Inspired by Scotland, Czech gov’t aims to cut VAT on period products  

Photo: Czech Television

Minister of Finance Alena Schillerová plans to propose a reduction in value added tax (VAT) on period products, such as tampons and sanitary pads, to 10 percent from the current 21 percent. The news comes a week after Scotland became the first country in the world to make such products free and readily available for all.

Minister of Finance Alena Schillerová plans to propose a reduction in value added tax (VAT) on period products, such as tampons and sanitary pads, to 10 percent from the current 21 percent. The news comes a week after Scotland became the first country in the world to make such products free and readily available for all.

Prime Minister Andrej Babiš, reacting to Scotland’s decision, said via Twitter last week that the Czech Republic could take similar steps for girls and women from low-income families without providing specifics and asked Schillerová to look into it.

The Ministry of Finance estimates that reducing the VAT rate would reduce revenue by some 300 million crowns annually. Scotland, which has a population half the size of the Czech Republic, has estimated that providing period products free of charge to all would could 9.7 million pounds annually, or roughly 285 million crowns.

Alena Schillerová | Photo: Michaela Danelová,  Czech Radio

In the Czech Republic, VAT is generally 21 percent on supplies of goods and services within the country. Certain supplies (e.g. groceries, construction works related to social housing) are taxed at a rate of 15 percent, and a second reduced rate of 10 percent is applicable for specified categories of goods (some medicaments, books, newspapers, and also heating).

The second reduced VAT rate of 10 percent now applies, for example, to medicines and baby food under the VAT Act, which also set conditions for the import of goods from abroad. The lower house of Parliament has begun discussing Schillerová’s draft amendment period products. If passed, it could go into effect already in spring 2021.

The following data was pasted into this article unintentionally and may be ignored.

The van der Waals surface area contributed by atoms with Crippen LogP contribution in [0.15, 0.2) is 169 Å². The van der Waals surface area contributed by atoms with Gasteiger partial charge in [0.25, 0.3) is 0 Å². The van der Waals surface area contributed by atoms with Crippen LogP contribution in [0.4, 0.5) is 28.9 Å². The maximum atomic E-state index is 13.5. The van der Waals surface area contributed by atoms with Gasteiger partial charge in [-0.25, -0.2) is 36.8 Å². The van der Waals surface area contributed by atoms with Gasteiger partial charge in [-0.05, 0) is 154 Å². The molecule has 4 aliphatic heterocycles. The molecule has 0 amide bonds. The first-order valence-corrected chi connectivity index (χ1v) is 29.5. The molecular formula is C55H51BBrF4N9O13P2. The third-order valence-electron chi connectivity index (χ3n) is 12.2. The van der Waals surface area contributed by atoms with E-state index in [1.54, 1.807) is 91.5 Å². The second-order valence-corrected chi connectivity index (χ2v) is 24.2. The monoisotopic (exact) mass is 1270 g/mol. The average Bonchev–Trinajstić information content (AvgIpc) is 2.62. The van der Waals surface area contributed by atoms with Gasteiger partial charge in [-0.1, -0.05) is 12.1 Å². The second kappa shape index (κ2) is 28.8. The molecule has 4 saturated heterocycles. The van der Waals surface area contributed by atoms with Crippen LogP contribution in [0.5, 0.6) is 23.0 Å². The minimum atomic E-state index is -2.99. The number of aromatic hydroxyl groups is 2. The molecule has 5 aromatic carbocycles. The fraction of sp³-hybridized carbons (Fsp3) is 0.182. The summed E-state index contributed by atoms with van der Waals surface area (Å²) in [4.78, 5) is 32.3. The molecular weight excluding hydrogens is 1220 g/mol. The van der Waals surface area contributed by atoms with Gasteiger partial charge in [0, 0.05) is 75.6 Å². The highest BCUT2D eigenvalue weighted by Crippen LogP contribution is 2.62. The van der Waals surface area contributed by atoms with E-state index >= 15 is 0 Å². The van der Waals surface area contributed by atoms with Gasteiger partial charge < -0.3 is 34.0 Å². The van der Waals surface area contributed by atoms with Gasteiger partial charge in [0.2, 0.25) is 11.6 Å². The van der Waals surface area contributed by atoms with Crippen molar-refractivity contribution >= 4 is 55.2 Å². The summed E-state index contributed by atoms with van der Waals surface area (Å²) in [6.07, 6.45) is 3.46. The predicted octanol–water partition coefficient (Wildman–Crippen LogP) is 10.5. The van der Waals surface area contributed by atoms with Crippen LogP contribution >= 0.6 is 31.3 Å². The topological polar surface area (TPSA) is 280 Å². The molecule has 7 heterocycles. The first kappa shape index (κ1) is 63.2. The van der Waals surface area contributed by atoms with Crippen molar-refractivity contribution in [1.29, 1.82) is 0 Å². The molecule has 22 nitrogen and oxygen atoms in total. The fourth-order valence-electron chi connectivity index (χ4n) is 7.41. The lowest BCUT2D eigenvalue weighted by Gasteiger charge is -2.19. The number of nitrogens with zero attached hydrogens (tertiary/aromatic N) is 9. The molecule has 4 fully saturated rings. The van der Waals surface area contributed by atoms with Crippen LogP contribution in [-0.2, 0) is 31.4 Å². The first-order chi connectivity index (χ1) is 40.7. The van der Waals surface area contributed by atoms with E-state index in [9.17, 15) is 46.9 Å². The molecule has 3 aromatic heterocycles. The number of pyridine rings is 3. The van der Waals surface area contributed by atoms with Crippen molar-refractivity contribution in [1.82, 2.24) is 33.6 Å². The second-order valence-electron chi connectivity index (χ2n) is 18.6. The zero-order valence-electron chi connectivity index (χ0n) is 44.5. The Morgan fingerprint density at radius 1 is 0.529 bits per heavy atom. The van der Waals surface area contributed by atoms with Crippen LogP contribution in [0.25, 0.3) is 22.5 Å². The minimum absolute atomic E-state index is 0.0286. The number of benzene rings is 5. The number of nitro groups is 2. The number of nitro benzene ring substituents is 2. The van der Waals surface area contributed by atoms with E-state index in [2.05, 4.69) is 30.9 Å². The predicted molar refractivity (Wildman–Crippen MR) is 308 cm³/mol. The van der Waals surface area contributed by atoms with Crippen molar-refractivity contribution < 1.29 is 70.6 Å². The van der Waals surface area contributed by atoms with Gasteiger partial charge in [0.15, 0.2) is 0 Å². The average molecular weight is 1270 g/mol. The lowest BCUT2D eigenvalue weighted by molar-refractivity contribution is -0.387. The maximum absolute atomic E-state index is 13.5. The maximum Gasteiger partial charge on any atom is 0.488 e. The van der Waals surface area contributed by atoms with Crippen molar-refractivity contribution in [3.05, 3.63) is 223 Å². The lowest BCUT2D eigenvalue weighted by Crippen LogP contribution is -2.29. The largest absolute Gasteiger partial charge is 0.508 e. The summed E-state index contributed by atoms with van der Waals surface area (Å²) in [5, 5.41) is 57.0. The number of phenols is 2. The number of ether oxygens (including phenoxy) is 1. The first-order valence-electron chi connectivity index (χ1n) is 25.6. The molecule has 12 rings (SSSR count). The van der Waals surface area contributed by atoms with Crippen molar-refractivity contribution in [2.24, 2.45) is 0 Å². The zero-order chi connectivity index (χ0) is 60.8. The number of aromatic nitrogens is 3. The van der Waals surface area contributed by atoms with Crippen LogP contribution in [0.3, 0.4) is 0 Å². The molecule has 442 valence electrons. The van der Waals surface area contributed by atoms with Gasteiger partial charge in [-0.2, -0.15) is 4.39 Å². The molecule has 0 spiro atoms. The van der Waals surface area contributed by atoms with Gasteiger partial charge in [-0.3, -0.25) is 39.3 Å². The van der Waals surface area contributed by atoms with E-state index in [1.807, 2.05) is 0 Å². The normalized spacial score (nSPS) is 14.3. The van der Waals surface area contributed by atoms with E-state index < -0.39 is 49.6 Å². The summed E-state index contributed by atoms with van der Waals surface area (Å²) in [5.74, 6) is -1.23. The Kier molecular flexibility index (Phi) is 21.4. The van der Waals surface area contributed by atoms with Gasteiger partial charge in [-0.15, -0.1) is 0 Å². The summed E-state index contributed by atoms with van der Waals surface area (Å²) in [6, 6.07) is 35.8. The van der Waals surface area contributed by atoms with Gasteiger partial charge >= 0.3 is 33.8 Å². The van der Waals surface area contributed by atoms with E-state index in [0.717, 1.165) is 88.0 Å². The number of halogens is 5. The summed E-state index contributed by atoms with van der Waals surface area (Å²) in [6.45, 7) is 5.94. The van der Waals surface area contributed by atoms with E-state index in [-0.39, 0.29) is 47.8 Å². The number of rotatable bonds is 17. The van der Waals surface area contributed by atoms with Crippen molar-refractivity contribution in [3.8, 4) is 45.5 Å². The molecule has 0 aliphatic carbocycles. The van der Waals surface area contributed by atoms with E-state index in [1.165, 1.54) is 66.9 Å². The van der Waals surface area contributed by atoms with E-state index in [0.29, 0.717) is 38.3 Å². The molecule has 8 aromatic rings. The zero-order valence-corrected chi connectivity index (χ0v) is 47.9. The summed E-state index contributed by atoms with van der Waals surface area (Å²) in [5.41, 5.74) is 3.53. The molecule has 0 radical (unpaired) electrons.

“Due to the fact that there is a lot of competition in the market of feminine hygiene products, I expect that the customer will really feel the reduction in VAT in their purses,” Schillerová told the new server Blesk.cz. “Especially for lower-income households, this reduction could significantly help in the current economic situation.”

Last year, according to Blesk, the Ministry came out against such a reduction, arguing that exceptions to VAT rates should be implemented as little as possible “and only in justified cases so that the entire VAT system is as transparent and as uncomplicated as possible.”

To date, the VAT rate for period products has been governed by a European Commission the opinion on the appropriate level for diapers, which, up until 2013, were at a reduced rate in the Czech Republic but later moved to the basic rate to comply with EU rules.

“According to the European Commission, diapers are not a product serving hygienic protection. In terms of the legal interpretation of the Czech version of the VAT Directive, the situation is similar for sanitary napkins,” the Ministry said earlier.